by Diane Norek Harrison
SAYREVILLE-In 2007 I received an email from Morgan resident Frances Drake asking me if I had any past information on the Morgan section of Sayreville. She was writing a paper for a class at Rutgers University. She has since sent me a copy of her paper with permission to share her research in my column
“Welcome to Morgan, New Jersey-The Original Gateway to the Shore”
YE OLDE SPYE INN
“No paper about Morgan would be complete without including a section about the infamous Ye Olde Spye Inn, which until a fire destroyed it in 1976 overlooked Cheesequake Creek. Ye Olde Spye Inn is legendary for a number of reason Not only does it have a place in history of the Morgan family, but because of its proximity to the Raritan Bay, became a hotbed of activity during the Revolutionary War, Civil War, and during the Prohibition years.
Ye Olde Spye Inn was originally build as a homestead for the Morgan family. After family members began building houses and moving throughout and beyond Morgan it became a bar and inn called the Morgan Inn. The Inn became a popular stage coach stop for vacationers traveling to the Jersey Shore. They would stop at the Inn to wait for the tide to go out so they could cross the Cheesequake Creek. When the tide went out, the creek was shallow enough for people to cross into Laurence Harbor, one of the earliest shore destinations. Like the parting of the Red Sea to allow Moses to cross into the Promised Land, vacationers would cross Cheesequake Creek to New Jersey Shore points. This is one of the reasons I would argue that Morgan is the original Gateway to the Shore.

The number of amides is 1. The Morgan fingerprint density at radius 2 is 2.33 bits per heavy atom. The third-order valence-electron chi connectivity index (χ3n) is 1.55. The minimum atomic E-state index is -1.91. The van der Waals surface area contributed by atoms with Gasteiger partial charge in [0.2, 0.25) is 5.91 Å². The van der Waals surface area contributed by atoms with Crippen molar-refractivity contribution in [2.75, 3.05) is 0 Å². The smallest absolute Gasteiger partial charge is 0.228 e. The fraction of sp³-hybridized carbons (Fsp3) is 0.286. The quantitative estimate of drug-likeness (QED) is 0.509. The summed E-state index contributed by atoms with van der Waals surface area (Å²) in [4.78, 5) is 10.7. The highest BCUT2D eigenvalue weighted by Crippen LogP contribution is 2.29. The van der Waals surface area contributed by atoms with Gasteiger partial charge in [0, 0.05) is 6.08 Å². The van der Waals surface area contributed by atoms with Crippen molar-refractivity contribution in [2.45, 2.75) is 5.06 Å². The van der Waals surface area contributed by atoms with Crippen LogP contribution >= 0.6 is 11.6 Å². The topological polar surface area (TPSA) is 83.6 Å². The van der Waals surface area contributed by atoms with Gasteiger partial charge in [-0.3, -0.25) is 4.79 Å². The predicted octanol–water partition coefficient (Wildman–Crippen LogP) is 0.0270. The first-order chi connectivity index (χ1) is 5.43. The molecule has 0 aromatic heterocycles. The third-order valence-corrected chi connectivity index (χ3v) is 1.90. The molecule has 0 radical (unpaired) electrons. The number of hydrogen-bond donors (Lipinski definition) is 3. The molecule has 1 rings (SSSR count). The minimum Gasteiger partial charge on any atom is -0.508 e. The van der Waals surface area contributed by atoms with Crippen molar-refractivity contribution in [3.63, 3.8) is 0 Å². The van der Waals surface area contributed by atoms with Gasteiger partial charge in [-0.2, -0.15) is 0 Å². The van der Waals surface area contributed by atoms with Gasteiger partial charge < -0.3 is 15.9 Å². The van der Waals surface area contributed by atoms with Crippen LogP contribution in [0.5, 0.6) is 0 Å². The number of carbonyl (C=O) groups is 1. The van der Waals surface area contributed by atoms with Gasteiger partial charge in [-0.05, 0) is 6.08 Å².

During the Revolutionary War, the Morgan Family became huge supporters of the American cause. In 1777, a traitor named Abe Mussey was allegedly signaling to British ships on the Raritan Bay. He was captured by American troops and taken to the Olde Spye Inn where a trial was performed on the spot. Mussey was convicted as a spy for the British troops, carried outside to a tree and hanged. His body was left hanging overnight, and cut down the next morning.
Another owner of the Olde Spye Inn became depressed after failure of his marriage and committed suicide in one of the upstairs rooms. Visitors to the Olde Spye reported that they felt the presence of ghosts haunting the Inn and saw strange shadows and heard eerie noises when visiting.
The Inn gained notoriety again during the Civil war when it was owned by James Rufus Morgan. He was friends with Robert E. Lee and a secret supporter of the Southern cause. Morgan made gunpowder and supplies which he smuggled through a secret tunnel leading from the Inn to the Cheesequake Creek where awaiting ships would take them on board.
The Olde Spye Inn burnt down in 1976, a year after the reenactment of the Abe Mussey’s trial.”
If you have your own memories or past material for Carteret, Edison, Metuchen, Perth Amboy, Sayreville, South Amboy or Woodbridge you can email me at email@example.com or send “copies” of your material to me at CMD Media, P.O. Box 1061, Rahway, NJ 07065.
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